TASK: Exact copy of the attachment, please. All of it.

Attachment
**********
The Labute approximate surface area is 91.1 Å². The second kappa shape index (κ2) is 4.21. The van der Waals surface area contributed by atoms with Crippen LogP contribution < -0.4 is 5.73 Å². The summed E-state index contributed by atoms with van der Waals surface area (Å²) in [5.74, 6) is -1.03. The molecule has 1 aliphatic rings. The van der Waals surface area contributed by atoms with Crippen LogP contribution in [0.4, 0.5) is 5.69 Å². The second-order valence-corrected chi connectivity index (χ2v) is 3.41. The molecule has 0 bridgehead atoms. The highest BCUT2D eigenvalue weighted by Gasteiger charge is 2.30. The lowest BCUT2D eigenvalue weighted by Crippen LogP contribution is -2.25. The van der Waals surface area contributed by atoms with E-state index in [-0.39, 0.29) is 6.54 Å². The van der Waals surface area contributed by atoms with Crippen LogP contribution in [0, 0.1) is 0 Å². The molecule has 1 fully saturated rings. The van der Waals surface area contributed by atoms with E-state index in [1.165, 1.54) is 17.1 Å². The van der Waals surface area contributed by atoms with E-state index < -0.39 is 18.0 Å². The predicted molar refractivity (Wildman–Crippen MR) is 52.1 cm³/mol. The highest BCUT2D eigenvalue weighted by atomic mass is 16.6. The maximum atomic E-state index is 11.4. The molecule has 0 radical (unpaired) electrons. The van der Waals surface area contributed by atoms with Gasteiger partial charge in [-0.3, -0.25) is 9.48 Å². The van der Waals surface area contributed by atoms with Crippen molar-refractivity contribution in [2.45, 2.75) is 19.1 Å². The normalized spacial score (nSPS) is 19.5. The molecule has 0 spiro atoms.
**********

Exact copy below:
The Labute approximate surface area is 91.1 Å². The second kappa shape index (κ2) is 4.21. The van der Waals surface area contributed by atoms with Crippen LogP contribution < -0.4 is 5.73 Å². The summed E-state index contributed by atoms with van der Waals surface area (Å²) in [5.74, 6) is -1.03. The molecule has 1 aliphatic rings. The van der Waals surface area contributed by atoms with Crippen LogP contribution in [0.4, 0.5) is 5.69 Å². The second-order valence-corrected chi connectivity index (χ2v) is 3.41. The molecule has 0 bridgehead atoms. The highest BCUT2D eigenvalue weighted by Gasteiger charge is 2.30. The lowest BCUT2D eigenvalue weighted by Crippen LogP contribution is -2.25. The van der Waals surface area contributed by atoms with E-state index in [-0.39, 0.29) is 6.54 Å². The van der Waals surface area contributed by atoms with Crippen LogP contribution in [0, 0.1) is 0 Å². The molecule has 1 fully saturated rings. The van der Waals surface area contributed by atoms with E-state index in [1.165, 1.54) is 17.1 Å². The van der Waals surface area contributed by atoms with E-state index < -0.39 is 18.0 Å². The predicted molar refractivity (Wildman–Crippen MR) is 52.1 cm³/mol. The highest BCUT2D eigenvalue weighted by atomic mass is 16.6. The maximum atomic E-state index is 11.4. The molecule has 0 radical (unpaired) electrons. The van der Waals surface area contributed by atoms with Gasteiger partial charge in [-0.3, -0.25) is 9.48 Å². The van der Waals surface area contributed by atoms with Crippen molar-refractivity contribution in [2.45, 2.75) is 19.1 Å². The normalized spacial score (nSPS) is 19.5. The molecule has 0 spiro atoms.